I read in the Centers for Disease Control’s (CDC) latest guidance for schools that it believes schools should be the last to close and the first to reopen in the pandemic.

I read about how important schools are, how school attendance is critical for students’ well being, and how schools are important because schools feed many children.

I read about how vaccinating teachers is a priority, but not vaccinating should not prevent schools from opening, but that schools need to have a ready supply of substitute teachers because teachers will be exposed to COVID.

I read about how according to the latest research, school infection rates are lower than that of the surrounding community, but I did not read just how every adult who works at a school is supposed to dodge COVID exposure just from being an adult who must, to some degree (and to varying degrees), be among other adults who could expose the teacher to COVID. I also did not read about the impact of more contagious variants upon school-site COVID spread.

I read about how schools are supposed to set aside resources to promote social distancing, and cleaning/disinfecting, and for necessary supplies like masks and additional personnel, and adequate ventilation, but I know that public education is an underfunded necessity, a make-do overstretching of what is already overstretched, and that it is beyond the CDC to tell schools and districts exactly where the dollars are to come from to fund its COVID-combatting suggestions.

So. Given where we are with vaccine development, and given that the CDC and others expect schools to remain a cornerstone of stability even in the face of a pandemic, I think it is about time for the Biden administration to make vaccinating all school personnel a priority in short order.

If Biden declares vaccinating all school personnel a priority and supplies the vaccine, the manpower, and other resources to make it happen in all states/territories, then schools will truly be in a position to be stable in this pandemic.

If all school personnel are vaccinated, then being exposed to others who have COVID, whether on site or otherwise, becomes a virtual nonissue. COVID infection will notably decrease among faculty and staff; the complications associated with quarantining school-site adults (including amassing that nonexistent, endless pool of substitutes) are wiped away, and schools are in a markedly strengthened position to be the last to close and first to reopen in this time of COVID.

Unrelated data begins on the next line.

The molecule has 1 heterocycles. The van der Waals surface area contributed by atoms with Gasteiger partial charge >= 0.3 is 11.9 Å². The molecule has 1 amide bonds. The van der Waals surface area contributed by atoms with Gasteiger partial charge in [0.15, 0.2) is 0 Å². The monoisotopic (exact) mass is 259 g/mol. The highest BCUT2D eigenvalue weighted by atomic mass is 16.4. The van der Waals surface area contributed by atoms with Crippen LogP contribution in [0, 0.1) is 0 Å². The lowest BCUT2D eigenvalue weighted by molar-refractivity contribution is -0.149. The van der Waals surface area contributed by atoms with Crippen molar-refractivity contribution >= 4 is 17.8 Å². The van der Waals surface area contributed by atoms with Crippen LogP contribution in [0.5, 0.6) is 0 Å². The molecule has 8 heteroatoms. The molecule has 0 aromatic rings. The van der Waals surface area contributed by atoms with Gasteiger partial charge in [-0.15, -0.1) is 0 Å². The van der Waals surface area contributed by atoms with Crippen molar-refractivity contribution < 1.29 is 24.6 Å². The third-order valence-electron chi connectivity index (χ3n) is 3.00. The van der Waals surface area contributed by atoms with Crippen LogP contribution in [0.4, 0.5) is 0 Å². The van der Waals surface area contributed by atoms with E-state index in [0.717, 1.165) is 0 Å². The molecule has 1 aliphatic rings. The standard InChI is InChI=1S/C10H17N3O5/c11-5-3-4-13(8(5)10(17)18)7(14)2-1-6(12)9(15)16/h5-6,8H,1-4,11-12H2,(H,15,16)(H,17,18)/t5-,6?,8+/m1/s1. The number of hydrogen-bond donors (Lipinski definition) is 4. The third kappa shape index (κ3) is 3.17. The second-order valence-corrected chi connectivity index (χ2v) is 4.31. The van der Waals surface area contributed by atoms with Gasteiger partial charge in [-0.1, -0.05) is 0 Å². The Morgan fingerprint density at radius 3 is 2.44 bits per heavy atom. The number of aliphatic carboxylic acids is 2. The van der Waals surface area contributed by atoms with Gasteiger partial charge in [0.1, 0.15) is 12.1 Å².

Let’s listen to Dr. Jonathan Reiner’s suggestion about vaccinating teachers and include all school personnel:

Speaking with CNN’s Erin Burnett on Monday night, Reiner, who is director of the Cardiac Catheterization Lab at George Washington University, presented his solution to what remains as one of the most vexing problems of the pandemic.

Both the Biden White House and CDC Director Rochelle Walensky have faced criticism about the CDC’s just-released official guidance about how to safely reopen schools, which calls for numerous mitigations strategies be put in place and community transmission rates be minimized, but does not mandate teachers be vaccinated before resuming in-person learning. However, the agency did recommend states move teachers into higher priority groups for vaccinations. …

[Reiner:] “Look. The CDC put forth this plan to open schools but it requires schools to open in places where the level of virus is low in the community and most parts of the country don’t have that right now. Almost 89 percent of the districts are still in red zones,” he noted. “It requires big, physical distancing in classrooms, six feet between students and, you know, classrooms are cramped… It’s going to be impossible. Plus, the reassuring data about the low level of transmission in schools was acquired in a non-variant environment and with the emerging variants, there’s no data to reassure teachers.”

“So, let’s treat teachers like first responders,” he suggested as an alternative. “Let’s treat them the way they need to be treated and vaccinate them all. Next week, the FDA is going to review the data for the Johnson & Johnson vaccine, which is likely to be approved shortly thereafter. Let’s take the first four million doses of that vaccine and dedicate it to America’s teachers. Let’s proactively vaccinate them… Let’s take the vaccine and vaccinate them the way health care workers are vaccinated. You know, bring them all into school over two weeks and vaccinate every teacher in the country. Open schools three weeks later.”

Reiner tweeted his idea in response to CDC director Rochelle Walinsky’s interview referenced above:

And here is Reiner again with his idea to vaccinate all teachers. (Again, I think this idea should include all school personnel.)


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Biden School Reopening Plan Now Has a Survey

In December 2020, President Biden pledged to reopen most schools in his first 100 days in office– dependent upon sufficient resources to protect students and staff during the Coronavirus pandemic.